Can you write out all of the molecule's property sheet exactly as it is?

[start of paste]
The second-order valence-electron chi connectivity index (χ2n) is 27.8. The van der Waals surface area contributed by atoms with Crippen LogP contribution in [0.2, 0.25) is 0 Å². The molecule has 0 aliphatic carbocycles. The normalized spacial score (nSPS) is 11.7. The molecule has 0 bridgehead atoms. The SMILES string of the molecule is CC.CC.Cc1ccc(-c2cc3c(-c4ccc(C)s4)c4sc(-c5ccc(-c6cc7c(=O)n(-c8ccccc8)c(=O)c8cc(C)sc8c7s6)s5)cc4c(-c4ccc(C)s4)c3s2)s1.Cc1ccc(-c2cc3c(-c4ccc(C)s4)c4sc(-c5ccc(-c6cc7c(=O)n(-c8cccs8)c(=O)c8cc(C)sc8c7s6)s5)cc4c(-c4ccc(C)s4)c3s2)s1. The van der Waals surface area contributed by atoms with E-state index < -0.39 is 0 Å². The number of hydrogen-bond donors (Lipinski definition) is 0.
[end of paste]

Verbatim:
The second-order valence-electron chi connectivity index (χ2n) is 27.8. The van der Waals surface area contributed by atoms with Crippen LogP contribution in [0.2, 0.25) is 0 Å². The molecule has 0 aliphatic carbocycles. The normalized spacial score (nSPS) is 11.7. The molecule has 0 bridgehead atoms. The SMILES string of the molecule is CC.CC.Cc1ccc(-c2cc3c(-c4ccc(C)s4)c4sc(-c5ccc(-c6cc7c(=O)n(-c8ccccc8)c(=O)c8cc(C)sc8c7s6)s5)cc4c(-c4ccc(C)s4)c3s2)s1.Cc1ccc(-c2cc3c(-c4ccc(C)s4)c4sc(-c5ccc(-c6cc7c(=O)n(-c8cccs8)c(=O)c8cc(C)sc8c7s6)s5)cc4c(-c4ccc(C)s4)c3s2)s1. The van der Waals surface area contributed by atoms with E-state index < -0.39 is 0 Å². The number of hydrogen-bond donors (Lipinski definition) is 0.